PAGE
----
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Wednesday, June 22, 2011

Silverlight and CRM 4

[UPDATE:  A demonstration of this code can be found in a follow-up post.]
My presentation this morning at CRMUG’s 10@10of10 went pretty well, I thought.  There weren’t too many attendees, though.  I can’t say I blame anyone for that.  In my experience, very few jump with glee for a chance to look at code.
Since the format was limited to 10 minutes, I obviously had to truncate a great deal of the information I wanted to provide.  It’s funny, because at first I wondered what I’d fill 10 minutes with.  Those who attended will likely visit this space to retrieve what I promised:  the code.  So, without further ado:
The Code <heavenly chorus>
using System;
using System.Collections.Generic;
using System.ComponentModel;
using System.ServiceModel;
using System.ServiceModel.Channels;
using System.ServiceModel.Description;
using System.ServiceModel.Dispatcher;
using System.Runtime.Serialization;
using System.Xml;

namespace CrmSDK
{
public partial class DynamicEntity
{
private Dictionary<string, Property> namedProperties;

[System.Xml.Serialization.XmlIgnore]
public Dictionary<string, Property> NamedProperties
{
get { return namedProperties; }
set
{
namedProperties = value;
this.RaisePropertyChanged("NamedProperties");
}
}

public DynamicEntity()
{
this.PropertyChanged += new PropertyChangedEventHandler(dynamicEntity_PropertyChanged);
}

private void dynamicEntity_PropertyChanged(object sender, PropertyChangedEventArgs e)
{
if (e.PropertyName == "Properties")
{
NamedProperties = convertPropertyArray(this.Properties);
}
}

private static Dictionary<string, Property> convertPropertyArray(Property[] properties)
{
Dictionary<string, Property> propertyDictionary = new Dictionary<string, Property>();

for (int propertyIndex = 0; propertyIndex < properties.Length; propertyIndex++)
propertyDictionary.Add(properties[propertyIndex].Name, properties[propertyIndex]);

return propertyDictionary;
}
}

public class CrmServiceConnectionParams
{
public String Scheme { get; set; }

public String Url { get; set; }

public CrmAuthenticationToken AuthenticationToken { get; set; }

public BasicHttpSecurityMode SecurityMode { get; set; }

private void setSecurityModeFromScheme()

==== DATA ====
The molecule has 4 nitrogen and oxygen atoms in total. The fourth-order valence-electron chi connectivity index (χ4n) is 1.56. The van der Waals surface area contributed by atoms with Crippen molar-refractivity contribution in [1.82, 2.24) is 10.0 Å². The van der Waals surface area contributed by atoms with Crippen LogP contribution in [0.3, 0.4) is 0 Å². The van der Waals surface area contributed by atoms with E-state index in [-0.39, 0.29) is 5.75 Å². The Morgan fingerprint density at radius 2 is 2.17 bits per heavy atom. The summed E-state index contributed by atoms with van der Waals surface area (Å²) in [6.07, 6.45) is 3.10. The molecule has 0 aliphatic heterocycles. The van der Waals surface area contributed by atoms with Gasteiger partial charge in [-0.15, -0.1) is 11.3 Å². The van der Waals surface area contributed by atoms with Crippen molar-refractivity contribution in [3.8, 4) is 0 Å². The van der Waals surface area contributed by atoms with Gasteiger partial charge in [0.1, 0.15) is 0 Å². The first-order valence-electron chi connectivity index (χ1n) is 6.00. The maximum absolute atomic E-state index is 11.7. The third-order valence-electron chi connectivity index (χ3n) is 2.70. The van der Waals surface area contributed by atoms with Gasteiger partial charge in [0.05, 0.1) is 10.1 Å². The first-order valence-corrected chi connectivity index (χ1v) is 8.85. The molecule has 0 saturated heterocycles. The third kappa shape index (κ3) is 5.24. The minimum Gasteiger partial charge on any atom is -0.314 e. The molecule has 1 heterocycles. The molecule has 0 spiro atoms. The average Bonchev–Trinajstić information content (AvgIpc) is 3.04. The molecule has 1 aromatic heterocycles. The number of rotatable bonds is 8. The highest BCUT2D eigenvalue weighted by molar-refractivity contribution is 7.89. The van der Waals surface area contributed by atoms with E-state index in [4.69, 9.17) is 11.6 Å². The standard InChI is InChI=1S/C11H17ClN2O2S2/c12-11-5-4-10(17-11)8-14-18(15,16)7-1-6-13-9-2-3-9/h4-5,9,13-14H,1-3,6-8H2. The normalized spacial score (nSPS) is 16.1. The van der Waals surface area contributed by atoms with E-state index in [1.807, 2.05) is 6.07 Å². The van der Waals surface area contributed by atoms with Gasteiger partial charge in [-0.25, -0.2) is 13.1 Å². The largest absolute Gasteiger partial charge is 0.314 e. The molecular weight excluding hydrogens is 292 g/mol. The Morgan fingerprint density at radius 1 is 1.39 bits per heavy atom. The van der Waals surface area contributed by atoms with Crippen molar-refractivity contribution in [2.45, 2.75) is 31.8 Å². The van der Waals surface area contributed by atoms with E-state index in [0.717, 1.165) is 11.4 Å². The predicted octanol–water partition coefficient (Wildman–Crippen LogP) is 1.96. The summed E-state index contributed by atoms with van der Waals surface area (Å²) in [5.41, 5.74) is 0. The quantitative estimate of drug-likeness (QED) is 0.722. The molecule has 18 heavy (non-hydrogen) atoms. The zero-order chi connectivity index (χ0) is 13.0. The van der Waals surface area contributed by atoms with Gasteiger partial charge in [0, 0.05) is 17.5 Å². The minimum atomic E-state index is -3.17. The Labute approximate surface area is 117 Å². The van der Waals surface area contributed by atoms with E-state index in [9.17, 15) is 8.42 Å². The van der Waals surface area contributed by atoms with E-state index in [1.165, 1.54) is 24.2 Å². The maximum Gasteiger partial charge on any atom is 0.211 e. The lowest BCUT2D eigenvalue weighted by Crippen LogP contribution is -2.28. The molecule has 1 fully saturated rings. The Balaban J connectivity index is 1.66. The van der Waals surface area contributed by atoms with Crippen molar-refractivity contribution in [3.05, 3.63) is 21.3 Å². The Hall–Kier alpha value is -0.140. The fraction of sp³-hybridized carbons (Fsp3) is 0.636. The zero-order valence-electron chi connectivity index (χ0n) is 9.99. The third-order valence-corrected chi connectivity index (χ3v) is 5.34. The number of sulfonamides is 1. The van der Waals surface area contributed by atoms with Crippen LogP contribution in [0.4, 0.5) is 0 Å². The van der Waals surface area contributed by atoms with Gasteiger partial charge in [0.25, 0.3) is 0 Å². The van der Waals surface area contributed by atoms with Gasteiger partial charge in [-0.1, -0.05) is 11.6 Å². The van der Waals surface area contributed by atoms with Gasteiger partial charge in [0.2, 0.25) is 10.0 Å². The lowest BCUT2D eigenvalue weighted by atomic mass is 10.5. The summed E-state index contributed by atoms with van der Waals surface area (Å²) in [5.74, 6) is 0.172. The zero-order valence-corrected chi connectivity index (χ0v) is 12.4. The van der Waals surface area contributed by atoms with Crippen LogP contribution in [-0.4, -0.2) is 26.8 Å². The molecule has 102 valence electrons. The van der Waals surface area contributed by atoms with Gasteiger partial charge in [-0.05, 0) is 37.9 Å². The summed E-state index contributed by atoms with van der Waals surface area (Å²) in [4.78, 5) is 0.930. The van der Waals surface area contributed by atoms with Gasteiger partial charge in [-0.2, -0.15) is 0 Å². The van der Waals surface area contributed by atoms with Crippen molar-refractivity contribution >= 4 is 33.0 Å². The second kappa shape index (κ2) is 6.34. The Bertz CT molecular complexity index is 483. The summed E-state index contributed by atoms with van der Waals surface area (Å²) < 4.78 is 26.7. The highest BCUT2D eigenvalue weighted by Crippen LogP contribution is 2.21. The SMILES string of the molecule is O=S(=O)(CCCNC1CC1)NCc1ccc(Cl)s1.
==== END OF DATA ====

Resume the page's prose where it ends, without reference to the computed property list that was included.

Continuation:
{
switch (Scheme)
{
case "https":
SecurityMode = BasicHttpSecurityMode.Transport;
break;
default:
SecurityMode = BasicHttpSecurityMode.None;
break;
}
}

public CrmServiceConnectionParams(String url, CrmAuthenticationToken token)
{
if (url.Contains("://"))
{
string[] urlSplit = url.Split(new string[] { "://" }, StringSplitOptions.None);

Scheme = urlSplit[0];
Url = urlSplit[1];
}
else
throw new ArgumentException("Failure creating CrmServiceConnectionParams instance. Invalid or missing URL scheme (e.g. 'http://').");

AuthenticationToken = token;

setSecurityModeFromScheme();
}

public CrmServiceConnectionParams(String scheme, String url, CrmAuthenticationToken token)
{
Scheme = scheme;
Url = url;
AuthenticationToken = token;

setSecurityModeFromScheme();
}

public CrmServiceConnectionParams(String scheme, String url, CrmAuthenticationToken token, BasicHttpSecurityMode securityMode)
{
Scheme = scheme;
Url = url;
AuthenticationToken = token;
SecurityMode = securityMode;
}
}

public class CrmServiceInstance
{
private CrmServiceConnectionParams connectionParams;
public CrmServiceConnectionParams ConnectionParams
{
get { return connectionParams; }
set
{
connectionParams = value;
spawnCrmService();
}
}

private CrmServiceSoapClient crmService;
public CrmServiceSoapClient CrmService
{
get { return crmService; }
set
{
crmService = value;
isCrmServiceReady = true;

if (OnCrmServiceReady != null)
OnCrmServiceReady(this, new EventArgs());
}
}

#region OnCrmServiceReady Event

public event EventHandler<EventArgs> OnCrmServiceReady;

private bool isCrmServiceReady;
public bool IsCrmServiceReady
{
get { return isCrmServiceReady; }
}

#endregion

private static CrmServiceSoapClient CreateCrmService(String crmServiceUrl, CrmAuthenticationToken authToken, BasicHttpSecurityMode securityMode)
{
BasicHttpBinding httpBinding = new BasicHttpBinding(securityMode);
httpBinding.MaxReceivedMessageSize = Int32.MaxValue;

EndpointAddress crmEndpoint = new EndpointAddress(crmServiceUrl);

CrmServiceSoapClient crmService = new CrmServiceSoapClient(httpBinding, crmEndpoint);

MessageHeader authTokenHeader = MessageHeader.CreateHeader("CrmAuthenticationToken",
"http://schemas.microsoft.com/crm/2007/WebServices", string.Empty, new CrmAuthenticationTokenSerializer(authToken));

crmService.ChannelFactory.Endpoint.Behaviors.Add(new CrmServiceBehavior(new CrmServiceMessageInspector(authTokenHeader)));

return crmService;
}

private void spawnCrmService()
{
CrmService = CreateCrmService(
ConnectionParams.Scheme + "://" + ConnectionParams.Url,
ConnectionParams.AuthenticationToken,
ConnectionParams.SecurityMode);
}

public CrmServiceInstance()
{
isCrmServiceReady = false;
}

private class CrmServiceMessageInspector : IClientMessageInspector
{
public MessageHeader ServiceHeader;

#region IClientMessageInspector Members

public void AfterReceiveReply(ref Message reply, object correlationState) { }

public object BeforeSendRequest(ref Message request, IClientChannel channel)
{
request.Headers.Add(ServiceHeader);
return null;
}

#endregion